Bulls get in last word vs. Pacers

CHICAGO -- After finally getting humbled on the basketball court Saturday night, the one-loss Indiana Pacers had no choice but to be the same way off it.

The Chicago Bulls put together their best game of the season in a 110-94 victory at the United Center, dropping the Pacers to 9-1 on the season.

That talk from Paul George recently that this is the Pacers' time and that the Bulls' era was in the Michael Jordan days was not only not repeated, there was an attempt to put it into perspective.

"That was completely taken out of context," George said. "What I meant by that is ... I agree what Derrick Rose said. It's not rivalry. We haven't won a championship, the team to beat is Miami, of course. All of that was taken out of context."

George's quote last week sure sounded as if he were was calling the Bulls yesterday's news.

"We want to step away from that shadow as the 'little brothers' of this division," George said, according to NBA.com. "Their success is the Michael Jordan era. This is a new age, this is a new team. It's ours till they take it."

Perhaps "out of context" isn't exactly what he was looking for. Giving him the benefit of the doubt, perhaps George was trying to say that the Pacers feel they have the horses to match one of the best team stretches in NBA history, however bold that might be.

Maybe "blown out of proportion" is what he meant, especially after his quote went national.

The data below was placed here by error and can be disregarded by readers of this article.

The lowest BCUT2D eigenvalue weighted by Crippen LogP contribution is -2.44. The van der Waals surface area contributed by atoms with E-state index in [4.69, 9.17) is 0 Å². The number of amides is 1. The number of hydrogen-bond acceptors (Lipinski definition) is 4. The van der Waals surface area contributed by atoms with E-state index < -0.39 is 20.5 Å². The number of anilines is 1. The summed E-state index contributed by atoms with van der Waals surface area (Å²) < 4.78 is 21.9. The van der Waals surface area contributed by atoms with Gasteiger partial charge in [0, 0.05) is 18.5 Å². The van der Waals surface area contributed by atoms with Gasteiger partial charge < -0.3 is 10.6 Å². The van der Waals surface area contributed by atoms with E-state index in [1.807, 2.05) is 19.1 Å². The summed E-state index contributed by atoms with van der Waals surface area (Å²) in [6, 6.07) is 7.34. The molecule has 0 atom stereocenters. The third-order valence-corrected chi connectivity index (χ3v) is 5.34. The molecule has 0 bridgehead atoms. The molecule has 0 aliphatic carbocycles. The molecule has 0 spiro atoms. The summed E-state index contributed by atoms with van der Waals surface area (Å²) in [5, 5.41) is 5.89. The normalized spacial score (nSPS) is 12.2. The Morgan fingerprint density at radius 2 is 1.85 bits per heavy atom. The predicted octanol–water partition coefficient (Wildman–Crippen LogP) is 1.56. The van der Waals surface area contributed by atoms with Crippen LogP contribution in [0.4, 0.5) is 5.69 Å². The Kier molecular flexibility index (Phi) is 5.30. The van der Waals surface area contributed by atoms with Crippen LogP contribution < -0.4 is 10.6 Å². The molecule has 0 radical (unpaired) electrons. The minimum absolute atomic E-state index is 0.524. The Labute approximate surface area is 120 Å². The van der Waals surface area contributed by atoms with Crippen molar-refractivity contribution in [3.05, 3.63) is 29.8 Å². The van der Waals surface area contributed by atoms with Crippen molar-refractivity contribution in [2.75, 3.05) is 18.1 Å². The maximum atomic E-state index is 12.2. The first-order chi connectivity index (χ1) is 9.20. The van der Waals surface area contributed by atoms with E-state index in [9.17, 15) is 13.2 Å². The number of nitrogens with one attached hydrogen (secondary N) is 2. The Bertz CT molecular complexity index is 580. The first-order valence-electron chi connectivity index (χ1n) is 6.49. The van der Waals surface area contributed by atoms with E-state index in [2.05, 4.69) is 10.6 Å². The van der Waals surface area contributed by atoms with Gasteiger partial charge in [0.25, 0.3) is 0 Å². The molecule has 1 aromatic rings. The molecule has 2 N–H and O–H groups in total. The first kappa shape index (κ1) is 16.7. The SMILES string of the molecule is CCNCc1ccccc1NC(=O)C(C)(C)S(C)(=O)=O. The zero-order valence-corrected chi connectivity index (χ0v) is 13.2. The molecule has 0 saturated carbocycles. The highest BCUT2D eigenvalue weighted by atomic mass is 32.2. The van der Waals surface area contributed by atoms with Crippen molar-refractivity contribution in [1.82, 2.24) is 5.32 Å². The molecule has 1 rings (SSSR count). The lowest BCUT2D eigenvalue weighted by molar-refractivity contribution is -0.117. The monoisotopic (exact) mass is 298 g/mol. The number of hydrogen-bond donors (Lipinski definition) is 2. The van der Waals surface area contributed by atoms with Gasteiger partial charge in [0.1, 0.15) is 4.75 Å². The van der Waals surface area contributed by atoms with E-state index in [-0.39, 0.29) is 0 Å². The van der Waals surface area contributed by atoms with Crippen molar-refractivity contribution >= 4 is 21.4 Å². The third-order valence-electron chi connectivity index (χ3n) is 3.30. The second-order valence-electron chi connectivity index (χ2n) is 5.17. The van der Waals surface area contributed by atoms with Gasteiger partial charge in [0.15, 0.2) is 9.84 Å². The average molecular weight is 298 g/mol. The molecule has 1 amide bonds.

The Bulls certainly seemed to have heard it. They went out Saturday and delivered a knockout blow to the tune of a 110-94 victory that wasn't as close as the final score seemed to indicate. The Bulls not only shot 58 percent from 3-point range, Luol Deng, Derrick Rose, Kirk Hinrich and Taj Gibson all set season highs for points scored.

If the Bulls appeared to have some extra motivation, George wasn't going to cop to it.

"They approached the game how you're supposed to approach it," George said. "When an opponent comes on your floor you don't let them beat you. That's how they played tonight."

Give the Pacers credit, though. Being humbled doesn't mean they were demoralized, and they even talked about Saturday's loss being a motivator to reel off a new winning streak.

"It's just one game, and [the undefeated streak] wasn't going to last forever," Roy Hibbert said. "To me, I feel like the season starts now. We'll see how we handle adversity and see how we bounce back. We haven't been challenged like this and we have to show what we're made of. It starts now for me."

The goal of Bulls coach Tom Thibodeau from the outset was to take advantage of outside shooting. Rose and Deng couldn't have executed the plan any better, carrying hot hands that left the Pacers with few answers.

The Bulls' 51 percent shooting from the field also helped neutralize the Pacers rebounding ability by simply reducing the rebounding opportunities.

"They were much more aggressive," George said. "They moved the ball. They had our defense scrambling and they made big shots."

Intensity on the court and trash talk off of it, even if it was taken out of context, only makes a divisional and regional rivalry even stronger.

"I'm not going to say that we hate the Bulls or this, that and the other," Hibbert said. "We just know they are divisional rivals and we have to come out ready to play every time or they will embarrass us every time like they did tonight. We're going to learn from this and move on."

Hibbert already sounded as if he were putting the defeat behind him.

"I don't know who we [play] next, but we have tomorrow off so I'm going to sleep in, get a little brunch in and get some video games in," Hibbert said. "Then we'll get back to work."